The U.S. Treasury announced last week that it will offer $11 billion in a reopening auction Thursday of CUSIP 9128285W6, creating a 9-year, 8-month Treasury Inflation-Protected Security.
This reopening will be another indication of how greatly the market for Treasuries overall and TIPS in particular has changed since the originating auction for this TIPS on January 17. That auction generated a real yield to maturity of 0.919% and resulted in a coupon rate of 0.875%.
The "real yield to maturity" indicates the amount a TIPS investor will earn above inflation. The principal balance of a TIPS is adjusted up (or sometimes down) every month to match non-seasonally adjusted inflation.
Willing to pay a 3% premium?
This TIPS - CUSIP 9128285W6 - trades on the secondary market, so it is simple to track its current yield and value by checking Bloomberg's Current Yields page, which lists real-time quotes for this 10-year TIPS. At Friday's close, it was trading with a real yield to maturity of 0.57% and a price of about $102.91 for $100 of par value. That means buyers will have to pay a premium of close to 3% above par value. Why? Because the real yield has now dipped well below the coupon rate, which holds constant.
Treasury yields - both real and nominal - have declined substantially in 2019. Back in January, that 10-year TIPS originating auction looked rather ho-hum. Now it is looking like it could be the most attractive TIPS auction of the year, for any maturity. Here is the one-year trend in 10-year real yields, showing the dramatic falloff since January. On Friday, the Treasury's estimate of the real yield of a full-term 10-year TIPS dropped to 0.58%, very close to a 52-week low.
(Source: Federal Reserve of St. Louis)
Another point to consider if you are looking to invest in this TIPS: It will carry an inflation index of 1.00655 on the settlement date of May 31, meaning that investors will be buying about 65 cents of additional principal for every $100 they invest. In other words, on top of the nearly 3% premium need to capture the 0.875% coupon rate, buyers will pay an additional 0.65% for the inflation adjustment, but will receive a matching amount of additional principal. Overall, this should push the adjusted price to something like $103.55 for $100.65 of value, based on Friday's close.
Things can change this week. If you are investing in this TIPS reopening, keep an eye on the Bloomberg Current Yields quotes, which are a very good indicator.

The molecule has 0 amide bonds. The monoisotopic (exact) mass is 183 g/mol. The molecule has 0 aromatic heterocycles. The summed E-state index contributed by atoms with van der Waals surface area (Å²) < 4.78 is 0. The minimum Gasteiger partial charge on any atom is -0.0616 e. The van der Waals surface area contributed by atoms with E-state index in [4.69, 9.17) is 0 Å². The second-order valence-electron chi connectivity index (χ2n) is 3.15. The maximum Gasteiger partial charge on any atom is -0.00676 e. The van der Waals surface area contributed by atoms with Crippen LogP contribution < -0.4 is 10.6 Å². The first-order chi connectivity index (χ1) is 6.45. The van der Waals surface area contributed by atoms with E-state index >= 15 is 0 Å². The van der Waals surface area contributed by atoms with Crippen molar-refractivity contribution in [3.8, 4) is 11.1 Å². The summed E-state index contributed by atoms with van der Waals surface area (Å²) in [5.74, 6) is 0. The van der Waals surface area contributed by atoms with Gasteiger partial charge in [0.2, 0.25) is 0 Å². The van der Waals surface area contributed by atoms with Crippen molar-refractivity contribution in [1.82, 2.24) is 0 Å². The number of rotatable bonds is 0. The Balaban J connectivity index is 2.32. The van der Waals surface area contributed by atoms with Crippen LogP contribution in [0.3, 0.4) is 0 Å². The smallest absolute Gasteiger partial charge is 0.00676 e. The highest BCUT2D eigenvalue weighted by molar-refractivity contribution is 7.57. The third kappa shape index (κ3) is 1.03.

Inflation breakeven rate
With a nominal 10-year Treasury closing Friday at 2.39%, this TIPS would currently generate an inflation breakeven rate of 1.82%, which means it would outperform a nominal Treasury if inflation averages more than 1.82% over the next 9 years, 8 months. I consider this number "fair value," making this TIPS fairly valued versus a nominal Treasury of the same term. U.S. inflation is currently running at 2.0%, primarily driven by a recent surge in gas prices.
However, a rate of 1.82% would be lower than recent breakeven rates generated by TIPS auctions of this term, so that could result in some buyer interest from big money buyers like foreign central banks and pension funds. In general, the lower the breakeven rate, the more attractive the TIPS. Here is the one-year trend in the 10-year inflation breakeven rate:
(Source: Federal Reserve of St. Louis)
Yes or no on this 10-year TIPS?
I won't be a buyer, but if real yields continue dipping, this TIPS could end up looking like a winner. Does the premium price really matter? No, it doesn't. Realistically, you are buying a return of somewhere around 0.57% above inflation. That's the correct way to view it.
But I'm probably like a lot of investors who think paying a 3% premium is too high for an asset that won't mature for nearly 10 years. It's like agreeing to have more than one year of interest and inflation adjustments lopped off, right from the start. I'll pass.
This auction will close to noncompetitive bids at noon EDT Thursday, and finalize at 1 p.m. I'll be posting results as soon as possible after the auction closes. The Treasury will offer a new 10-year TIPS in July and then reopen that one in September and November.
Here's a history of 9- to 10-year TIPS auctions back to 2016:
Disclosure: I/we have no positions in any stocks mentioned, and no plans to initiate any positions within the next 72 hours. I wrote this article myself, and it expresses my own opinions. I am not receiving compensation for it (other than from Seeking Alpha). I have no business relationship with any company whose stock is mentioned in this article.
Additional disclosure: David Enna is a financial journalist, not a financial adviser. He is not selling or profiting from any investment discussed. The investments he recommends can be purchased through the Treasury or other providers without fees, commissions or carrying charges.